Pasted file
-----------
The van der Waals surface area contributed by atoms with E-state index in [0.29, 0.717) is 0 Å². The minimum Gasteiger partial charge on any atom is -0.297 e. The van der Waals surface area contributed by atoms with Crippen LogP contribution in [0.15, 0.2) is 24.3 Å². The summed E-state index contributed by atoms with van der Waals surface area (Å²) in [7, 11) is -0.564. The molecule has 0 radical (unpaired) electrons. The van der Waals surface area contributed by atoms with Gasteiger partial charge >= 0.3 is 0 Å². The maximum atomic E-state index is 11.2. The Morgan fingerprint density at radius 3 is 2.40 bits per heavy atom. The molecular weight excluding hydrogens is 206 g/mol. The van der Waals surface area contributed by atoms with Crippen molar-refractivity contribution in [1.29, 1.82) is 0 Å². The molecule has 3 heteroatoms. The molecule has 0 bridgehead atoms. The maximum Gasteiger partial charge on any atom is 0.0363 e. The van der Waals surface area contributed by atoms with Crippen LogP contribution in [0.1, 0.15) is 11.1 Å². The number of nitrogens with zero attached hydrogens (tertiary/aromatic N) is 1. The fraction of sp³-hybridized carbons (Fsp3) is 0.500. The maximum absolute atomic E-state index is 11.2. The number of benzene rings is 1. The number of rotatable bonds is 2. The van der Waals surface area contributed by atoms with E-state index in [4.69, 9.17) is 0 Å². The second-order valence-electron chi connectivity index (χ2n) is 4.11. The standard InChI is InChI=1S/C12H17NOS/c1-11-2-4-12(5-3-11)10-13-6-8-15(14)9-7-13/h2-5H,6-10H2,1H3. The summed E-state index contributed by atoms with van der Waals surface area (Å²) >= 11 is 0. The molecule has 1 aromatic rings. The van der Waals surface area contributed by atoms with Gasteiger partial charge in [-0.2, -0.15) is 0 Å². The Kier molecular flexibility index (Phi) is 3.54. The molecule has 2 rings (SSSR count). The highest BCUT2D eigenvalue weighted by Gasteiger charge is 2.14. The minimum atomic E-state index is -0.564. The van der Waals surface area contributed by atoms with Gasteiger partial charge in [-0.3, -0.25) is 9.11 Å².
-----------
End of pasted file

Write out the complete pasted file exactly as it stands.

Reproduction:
The van der Waals surface area contributed by atoms with E-state index in [0.29, 0.717) is 0 Å². The minimum Gasteiger partial charge on any atom is -0.297 e. The van der Waals surface area contributed by atoms with Crippen LogP contribution in [0.15, 0.2) is 24.3 Å². The summed E-state index contributed by atoms with van der Waals surface area (Å²) in [7, 11) is -0.564. The molecule has 0 radical (unpaired) electrons. The van der Waals surface area contributed by atoms with Gasteiger partial charge >= 0.3 is 0 Å². The maximum atomic E-state index is 11.2. The Morgan fingerprint density at radius 3 is 2.40 bits per heavy atom. The molecular weight excluding hydrogens is 206 g/mol. The van der Waals surface area contributed by atoms with Crippen molar-refractivity contribution in [1.29, 1.82) is 0 Å². The molecule has 3 heteroatoms. The molecule has 0 bridgehead atoms. The maximum Gasteiger partial charge on any atom is 0.0363 e. The van der Waals surface area contributed by atoms with Crippen LogP contribution in [0.1, 0.15) is 11.1 Å². The number of nitrogens with zero attached hydrogens (tertiary/aromatic N) is 1. The fraction of sp³-hybridized carbons (Fsp3) is 0.500. The maximum absolute atomic E-state index is 11.2. The number of benzene rings is 1. The number of rotatable bonds is 2. The van der Waals surface area contributed by atoms with E-state index in [4.69, 9.17) is 0 Å². The second-order valence-electron chi connectivity index (χ2n) is 4.11. The standard InChI is InChI=1S/C12H17NOS/c1-11-2-4-12(5-3-11)10-13-6-8-15(14)9-7-13/h2-5H,6-10H2,1H3. The summed E-state index contributed by atoms with van der Waals surface area (Å²) >= 11 is 0. The molecule has 1 aromatic rings. The van der Waals surface area contributed by atoms with Gasteiger partial charge in [-0.2, -0.15) is 0 Å². The Kier molecular flexibility index (Phi) is 3.54. The molecule has 2 rings (SSSR count). The highest BCUT2D eigenvalue weighted by Gasteiger charge is 2.14. The minimum atomic E-state index is -0.564. The van der Waals surface area contributed by atoms with Gasteiger partial charge in [-0.3, -0.25) is 9.11 Å².